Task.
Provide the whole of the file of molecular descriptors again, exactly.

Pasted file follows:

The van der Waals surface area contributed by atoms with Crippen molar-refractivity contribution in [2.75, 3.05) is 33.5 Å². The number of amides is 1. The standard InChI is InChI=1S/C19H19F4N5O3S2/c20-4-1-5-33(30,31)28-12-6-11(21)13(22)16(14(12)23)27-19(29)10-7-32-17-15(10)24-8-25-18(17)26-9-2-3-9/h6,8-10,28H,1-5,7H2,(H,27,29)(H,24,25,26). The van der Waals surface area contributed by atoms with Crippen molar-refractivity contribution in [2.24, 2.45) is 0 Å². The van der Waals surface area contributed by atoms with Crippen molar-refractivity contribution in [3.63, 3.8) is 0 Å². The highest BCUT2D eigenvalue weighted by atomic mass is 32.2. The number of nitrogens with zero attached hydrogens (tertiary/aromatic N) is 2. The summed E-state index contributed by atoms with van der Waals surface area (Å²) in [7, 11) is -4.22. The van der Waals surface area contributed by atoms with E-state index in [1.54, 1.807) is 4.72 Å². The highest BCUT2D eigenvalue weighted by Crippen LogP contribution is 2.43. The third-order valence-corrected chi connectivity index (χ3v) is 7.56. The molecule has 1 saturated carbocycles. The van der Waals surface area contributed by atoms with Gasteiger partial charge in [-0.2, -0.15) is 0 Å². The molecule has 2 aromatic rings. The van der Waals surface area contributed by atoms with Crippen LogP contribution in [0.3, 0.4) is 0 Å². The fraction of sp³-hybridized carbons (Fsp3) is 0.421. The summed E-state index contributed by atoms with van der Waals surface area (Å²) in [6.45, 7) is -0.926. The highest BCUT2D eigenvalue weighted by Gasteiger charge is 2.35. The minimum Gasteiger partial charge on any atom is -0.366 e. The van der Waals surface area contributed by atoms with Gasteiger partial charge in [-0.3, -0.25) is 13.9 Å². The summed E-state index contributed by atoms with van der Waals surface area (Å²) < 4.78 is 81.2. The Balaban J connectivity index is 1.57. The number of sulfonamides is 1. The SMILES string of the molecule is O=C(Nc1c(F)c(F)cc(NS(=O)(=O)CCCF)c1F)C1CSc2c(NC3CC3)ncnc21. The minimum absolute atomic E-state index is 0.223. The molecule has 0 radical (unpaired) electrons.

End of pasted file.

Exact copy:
The van der Waals surface area contributed by atoms with Crippen molar-refractivity contribution in [2.75, 3.05) is 33.5 Å². The number of amides is 1. The standard InChI is InChI=1S/C19H19F4N5O3S2/c20-4-1-5-33(30,31)28-12-6-11(21)13(22)16(14(12)23)27-19(29)10-7-32-17-15(10)24-8-25-18(17)26-9-2-3-9/h6,8-10,28H,1-5,7H2,(H,27,29)(H,24,25,26). The van der Waals surface area contributed by atoms with Crippen molar-refractivity contribution in [2.24, 2.45) is 0 Å². The van der Waals surface area contributed by atoms with Crippen molar-refractivity contribution in [3.63, 3.8) is 0 Å². The highest BCUT2D eigenvalue weighted by atomic mass is 32.2. The number of nitrogens with zero attached hydrogens (tertiary/aromatic N) is 2. The summed E-state index contributed by atoms with van der Waals surface area (Å²) in [7, 11) is -4.22. The van der Waals surface area contributed by atoms with E-state index in [1.54, 1.807) is 4.72 Å². The highest BCUT2D eigenvalue weighted by Crippen LogP contribution is 2.43. The third-order valence-corrected chi connectivity index (χ3v) is 7.56. The molecule has 1 saturated carbocycles. The van der Waals surface area contributed by atoms with Gasteiger partial charge in [-0.2, -0.15) is 0 Å². The molecule has 2 aromatic rings. The van der Waals surface area contributed by atoms with Crippen LogP contribution in [0.3, 0.4) is 0 Å². The fraction of sp³-hybridized carbons (Fsp3) is 0.421. The summed E-state index contributed by atoms with van der Waals surface area (Å²) in [6.45, 7) is -0.926. The highest BCUT2D eigenvalue weighted by Gasteiger charge is 2.35. The minimum Gasteiger partial charge on any atom is -0.366 e. The van der Waals surface area contributed by atoms with Gasteiger partial charge in [-0.3, -0.25) is 13.9 Å². The summed E-state index contributed by atoms with van der Waals surface area (Å²) < 4.78 is 81.2. The Balaban J connectivity index is 1.57. The number of sulfonamides is 1. The SMILES string of the molecule is O=C(Nc1c(F)c(F)cc(NS(=O)(=O)CCCF)c1F)C1CSc2c(NC3CC3)ncnc21. The minimum absolute atomic E-state index is 0.223. The molecule has 0 radical (unpaired) electrons.